Maybe you are a student in a Vinyasa class that likes the flow, the dynamic, the movement. I am with you, I am that yogi. I practiced yoga without alignment for a long time and absolutely loved my practice. In fact, when my yoga teacher, a Vinyasa teacher, started to teach some basic Anusara yoga alignment techniques in her class years ago, I was slightly put out. To me, it felt dry and frankly, a little boring, to be focussed on the arches in my feet or where the head of my arm bone was. I don’t quite remember when I was won over exactly, but I do remember that one day, with a few technical instructions, I was able to move into a pose with more ease than before. Later on, when I had my first yoga injury (overstretched hamstrings) I was more interested,and eager to find out how I could prevent that from happening again and became more serious about the technicalities of the practice.
Good alignment in yoga asana constitutes the bio mechanical dynamic organisation of the body. To move bones and muscles in such a way that joints become more stable and energy flow moves more freely in the body. It is important for many students of yoga to know a bit about how their bodies are structured, and what to do in order to not only keep their bodies safe, but also to find more space and peace in their bodies. When the body is in good alignment, energy flow is optimised and there is more opportunity for stillness in the experience. There is a sense of awareness that is cultivated by shifting the attention deep into your bones and muscles and joints.
There are many benefits to good alignment to the physical body. But alignment also encompasses something other than bones, muscles, tissue and nerves. The alignment with your nature, your body and with life itself. The attitude that it invokes when you start by listening instead of commanding. Your body, like nature, is deeply organised. You may not understand exactly how it works, but by listening to the signs in your physical body, breath and energy, you can come a long way. Our world is dominated by the head, the mind. Anything that cannot be explained by the mind, any mystery, is often dismissed straight away. The mind is king in our culture. But by not paying attention to the sensations and feelings that come up in the body, you will likely cut off from your body. In this world, we are constantly encouraged to go beyond our limits, to ignore internal signs and cues, to push forward in spite of listening. This culture of “Mind over body” is even present in yoga! This type of practice creates a disconnect from the physical and energetic body. Because the body is a part of nature, to ignore signs and sensations, we largely ignore the flow of life. A yoga practice that starts with listening and with the intention of aligning with the flow in the body and the breath, is a practice that connects us not just to ourselves, but to that of which we are all a part of. The very essence of life, of the sacredness of creation. This is a key in the practice of yoga that is based on tantric philosophy; to experience something that is bigger than ourselves through the experience of the body. The body is the vehicle, the means, to the experience of something more than the body.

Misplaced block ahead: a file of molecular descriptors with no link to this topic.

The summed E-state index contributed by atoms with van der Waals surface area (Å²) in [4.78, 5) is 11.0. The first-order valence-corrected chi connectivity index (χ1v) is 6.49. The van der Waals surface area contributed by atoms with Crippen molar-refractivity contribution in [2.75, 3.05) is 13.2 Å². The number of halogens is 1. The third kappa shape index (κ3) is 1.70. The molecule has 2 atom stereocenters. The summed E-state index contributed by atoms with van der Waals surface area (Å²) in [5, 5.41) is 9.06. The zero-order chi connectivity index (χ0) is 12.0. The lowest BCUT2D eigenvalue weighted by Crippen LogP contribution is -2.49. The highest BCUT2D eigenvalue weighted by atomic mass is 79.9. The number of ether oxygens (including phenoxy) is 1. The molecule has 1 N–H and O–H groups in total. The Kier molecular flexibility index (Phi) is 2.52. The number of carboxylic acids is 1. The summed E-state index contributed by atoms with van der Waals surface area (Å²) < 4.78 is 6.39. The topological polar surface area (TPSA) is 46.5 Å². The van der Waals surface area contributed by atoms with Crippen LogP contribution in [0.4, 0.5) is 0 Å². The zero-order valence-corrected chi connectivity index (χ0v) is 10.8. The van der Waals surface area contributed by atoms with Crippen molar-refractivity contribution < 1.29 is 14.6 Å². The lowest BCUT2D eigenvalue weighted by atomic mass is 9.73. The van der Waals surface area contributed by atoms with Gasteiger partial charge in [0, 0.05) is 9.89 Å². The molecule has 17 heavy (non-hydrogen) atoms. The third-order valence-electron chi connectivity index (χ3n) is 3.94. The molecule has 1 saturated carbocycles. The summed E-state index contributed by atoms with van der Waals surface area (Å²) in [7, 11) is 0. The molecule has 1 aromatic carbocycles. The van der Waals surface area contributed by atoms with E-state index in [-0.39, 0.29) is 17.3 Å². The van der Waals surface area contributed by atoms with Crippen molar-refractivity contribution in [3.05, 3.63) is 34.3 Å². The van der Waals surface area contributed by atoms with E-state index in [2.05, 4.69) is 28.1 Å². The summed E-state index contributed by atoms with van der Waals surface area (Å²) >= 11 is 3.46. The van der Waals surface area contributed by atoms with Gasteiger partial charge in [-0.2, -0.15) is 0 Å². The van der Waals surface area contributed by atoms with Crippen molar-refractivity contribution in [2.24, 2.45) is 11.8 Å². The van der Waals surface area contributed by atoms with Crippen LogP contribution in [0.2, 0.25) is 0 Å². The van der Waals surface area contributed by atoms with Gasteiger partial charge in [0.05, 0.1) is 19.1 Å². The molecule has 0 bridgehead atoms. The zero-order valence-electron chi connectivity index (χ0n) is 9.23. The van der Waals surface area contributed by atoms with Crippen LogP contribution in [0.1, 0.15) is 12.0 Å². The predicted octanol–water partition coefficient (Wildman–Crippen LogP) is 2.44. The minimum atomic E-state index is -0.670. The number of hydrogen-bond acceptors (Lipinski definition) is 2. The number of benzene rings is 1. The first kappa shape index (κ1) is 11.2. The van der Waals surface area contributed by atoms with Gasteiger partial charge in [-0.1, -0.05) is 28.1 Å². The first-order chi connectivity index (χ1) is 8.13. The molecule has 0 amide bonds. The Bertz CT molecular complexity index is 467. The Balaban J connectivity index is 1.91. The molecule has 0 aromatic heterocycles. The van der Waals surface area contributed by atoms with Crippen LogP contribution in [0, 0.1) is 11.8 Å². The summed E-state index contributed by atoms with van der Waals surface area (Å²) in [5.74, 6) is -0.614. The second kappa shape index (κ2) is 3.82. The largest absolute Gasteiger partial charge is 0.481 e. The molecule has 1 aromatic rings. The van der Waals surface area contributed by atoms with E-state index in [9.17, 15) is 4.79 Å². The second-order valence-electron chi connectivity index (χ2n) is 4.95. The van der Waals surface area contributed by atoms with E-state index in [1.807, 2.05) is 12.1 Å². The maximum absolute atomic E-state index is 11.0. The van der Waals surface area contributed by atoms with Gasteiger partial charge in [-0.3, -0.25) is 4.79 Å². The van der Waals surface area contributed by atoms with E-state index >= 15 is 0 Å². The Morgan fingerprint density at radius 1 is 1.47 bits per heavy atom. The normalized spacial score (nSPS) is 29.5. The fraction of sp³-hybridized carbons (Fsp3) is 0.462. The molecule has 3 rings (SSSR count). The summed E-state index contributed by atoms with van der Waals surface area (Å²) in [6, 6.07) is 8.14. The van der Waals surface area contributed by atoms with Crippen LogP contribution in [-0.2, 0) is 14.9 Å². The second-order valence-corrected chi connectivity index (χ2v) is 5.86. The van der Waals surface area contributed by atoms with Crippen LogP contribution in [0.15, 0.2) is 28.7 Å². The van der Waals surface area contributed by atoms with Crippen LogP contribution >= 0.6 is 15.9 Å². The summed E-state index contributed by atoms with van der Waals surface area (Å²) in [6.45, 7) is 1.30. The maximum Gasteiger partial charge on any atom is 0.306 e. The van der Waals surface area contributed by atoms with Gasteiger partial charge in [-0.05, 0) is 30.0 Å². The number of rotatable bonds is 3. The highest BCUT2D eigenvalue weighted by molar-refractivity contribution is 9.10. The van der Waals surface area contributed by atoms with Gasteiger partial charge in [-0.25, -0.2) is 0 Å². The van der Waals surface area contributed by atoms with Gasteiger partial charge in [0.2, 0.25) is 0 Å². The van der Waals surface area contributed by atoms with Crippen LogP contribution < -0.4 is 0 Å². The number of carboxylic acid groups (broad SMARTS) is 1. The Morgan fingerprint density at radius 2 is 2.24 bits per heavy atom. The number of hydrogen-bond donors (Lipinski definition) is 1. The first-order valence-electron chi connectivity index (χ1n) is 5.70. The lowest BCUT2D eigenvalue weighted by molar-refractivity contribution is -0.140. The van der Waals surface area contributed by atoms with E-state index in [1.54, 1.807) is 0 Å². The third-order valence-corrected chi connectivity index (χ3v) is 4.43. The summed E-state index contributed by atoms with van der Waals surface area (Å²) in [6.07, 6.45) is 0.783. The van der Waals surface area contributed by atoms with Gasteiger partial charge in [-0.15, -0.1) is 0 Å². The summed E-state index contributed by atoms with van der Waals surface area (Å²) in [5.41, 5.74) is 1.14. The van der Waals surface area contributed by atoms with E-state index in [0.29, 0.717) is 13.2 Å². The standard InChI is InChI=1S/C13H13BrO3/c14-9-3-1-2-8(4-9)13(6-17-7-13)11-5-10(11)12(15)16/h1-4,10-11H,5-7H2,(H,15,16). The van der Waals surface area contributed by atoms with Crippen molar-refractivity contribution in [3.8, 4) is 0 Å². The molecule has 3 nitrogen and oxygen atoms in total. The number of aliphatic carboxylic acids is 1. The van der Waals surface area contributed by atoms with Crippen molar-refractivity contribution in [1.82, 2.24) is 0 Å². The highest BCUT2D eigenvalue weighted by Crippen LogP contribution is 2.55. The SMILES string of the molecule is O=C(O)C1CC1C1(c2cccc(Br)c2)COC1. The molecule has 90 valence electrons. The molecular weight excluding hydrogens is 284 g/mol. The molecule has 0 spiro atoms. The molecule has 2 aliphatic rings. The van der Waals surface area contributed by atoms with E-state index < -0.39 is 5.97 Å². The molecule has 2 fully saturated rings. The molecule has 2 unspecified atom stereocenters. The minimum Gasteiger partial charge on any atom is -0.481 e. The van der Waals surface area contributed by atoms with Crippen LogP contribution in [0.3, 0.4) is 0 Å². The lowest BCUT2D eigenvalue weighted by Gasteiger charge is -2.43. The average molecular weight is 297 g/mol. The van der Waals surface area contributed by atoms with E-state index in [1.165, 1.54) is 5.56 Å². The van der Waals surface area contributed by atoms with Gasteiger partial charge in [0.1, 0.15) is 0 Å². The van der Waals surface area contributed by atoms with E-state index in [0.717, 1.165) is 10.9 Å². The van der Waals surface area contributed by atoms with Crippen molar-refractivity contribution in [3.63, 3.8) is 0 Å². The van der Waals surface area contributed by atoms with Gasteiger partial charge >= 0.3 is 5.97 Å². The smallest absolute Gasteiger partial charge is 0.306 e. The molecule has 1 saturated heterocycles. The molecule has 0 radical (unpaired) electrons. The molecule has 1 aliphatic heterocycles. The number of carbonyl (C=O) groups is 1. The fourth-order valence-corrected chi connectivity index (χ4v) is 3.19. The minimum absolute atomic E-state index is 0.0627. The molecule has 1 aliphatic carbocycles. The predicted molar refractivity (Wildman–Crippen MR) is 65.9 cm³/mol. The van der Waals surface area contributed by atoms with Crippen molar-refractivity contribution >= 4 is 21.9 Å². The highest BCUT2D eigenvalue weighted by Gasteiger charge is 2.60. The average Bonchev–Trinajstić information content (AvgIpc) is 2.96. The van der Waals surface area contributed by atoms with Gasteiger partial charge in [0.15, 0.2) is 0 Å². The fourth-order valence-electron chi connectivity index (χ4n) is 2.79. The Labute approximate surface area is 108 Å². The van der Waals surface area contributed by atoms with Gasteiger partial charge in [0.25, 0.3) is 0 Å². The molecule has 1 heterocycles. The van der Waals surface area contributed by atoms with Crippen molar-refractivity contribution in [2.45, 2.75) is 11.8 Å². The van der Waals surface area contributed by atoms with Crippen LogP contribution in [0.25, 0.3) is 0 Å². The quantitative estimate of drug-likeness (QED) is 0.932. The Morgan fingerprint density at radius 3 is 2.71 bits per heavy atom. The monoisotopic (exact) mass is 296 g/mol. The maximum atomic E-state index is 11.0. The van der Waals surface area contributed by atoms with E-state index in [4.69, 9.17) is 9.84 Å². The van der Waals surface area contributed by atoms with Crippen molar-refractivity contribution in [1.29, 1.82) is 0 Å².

By listening to yourself, your breath, your body, you are setting the intention to aligning yourself to bigger things. You bring in the opportunity for mystery to work out itself, through you. In that sense, Alignment is sacred, the flow of life itself. I bow to that, Namaste!